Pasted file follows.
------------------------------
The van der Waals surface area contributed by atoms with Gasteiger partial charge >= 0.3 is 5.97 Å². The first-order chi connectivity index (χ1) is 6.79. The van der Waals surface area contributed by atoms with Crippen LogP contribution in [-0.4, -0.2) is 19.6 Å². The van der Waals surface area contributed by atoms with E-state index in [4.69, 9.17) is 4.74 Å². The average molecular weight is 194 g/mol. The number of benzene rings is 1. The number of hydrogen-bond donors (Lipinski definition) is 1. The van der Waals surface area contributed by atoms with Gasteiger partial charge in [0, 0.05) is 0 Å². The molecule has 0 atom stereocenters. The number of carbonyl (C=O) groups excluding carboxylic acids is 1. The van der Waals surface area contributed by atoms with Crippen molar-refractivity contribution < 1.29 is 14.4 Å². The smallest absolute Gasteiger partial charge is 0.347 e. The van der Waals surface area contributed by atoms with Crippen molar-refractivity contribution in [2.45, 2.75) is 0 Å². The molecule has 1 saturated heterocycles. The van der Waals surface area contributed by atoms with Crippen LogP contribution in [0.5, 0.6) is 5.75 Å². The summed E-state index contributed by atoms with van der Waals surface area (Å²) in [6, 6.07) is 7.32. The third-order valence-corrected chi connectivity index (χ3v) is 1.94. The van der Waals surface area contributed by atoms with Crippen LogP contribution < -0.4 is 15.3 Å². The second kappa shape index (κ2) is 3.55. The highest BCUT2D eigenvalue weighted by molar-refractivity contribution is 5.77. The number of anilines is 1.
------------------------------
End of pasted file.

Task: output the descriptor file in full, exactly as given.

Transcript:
The van der Waals surface area contributed by atoms with Gasteiger partial charge >= 0.3 is 5.97 Å². The first-order chi connectivity index (χ1) is 6.79. The van der Waals surface area contributed by atoms with Crippen LogP contribution in [-0.4, -0.2) is 19.6 Å². The van der Waals surface area contributed by atoms with E-state index in [4.69, 9.17) is 4.74 Å². The average molecular weight is 194 g/mol. The number of benzene rings is 1. The number of hydrogen-bond donors (Lipinski definition) is 1. The van der Waals surface area contributed by atoms with Gasteiger partial charge in [0, 0.05) is 0 Å². The molecule has 0 atom stereocenters. The number of carbonyl (C=O) groups excluding carboxylic acids is 1. The van der Waals surface area contributed by atoms with Crippen molar-refractivity contribution < 1.29 is 14.4 Å². The smallest absolute Gasteiger partial charge is 0.347 e. The van der Waals surface area contributed by atoms with Crippen molar-refractivity contribution in [2.45, 2.75) is 0 Å². The molecule has 1 saturated heterocycles. The van der Waals surface area contributed by atoms with Crippen LogP contribution in [0.5, 0.6) is 5.75 Å². The summed E-state index contributed by atoms with van der Waals surface area (Å²) in [6, 6.07) is 7.32. The third-order valence-corrected chi connectivity index (χ3v) is 1.94. The van der Waals surface area contributed by atoms with Crippen LogP contribution < -0.4 is 15.3 Å². The second kappa shape index (κ2) is 3.55. The highest BCUT2D eigenvalue weighted by molar-refractivity contribution is 5.77. The number of anilines is 1.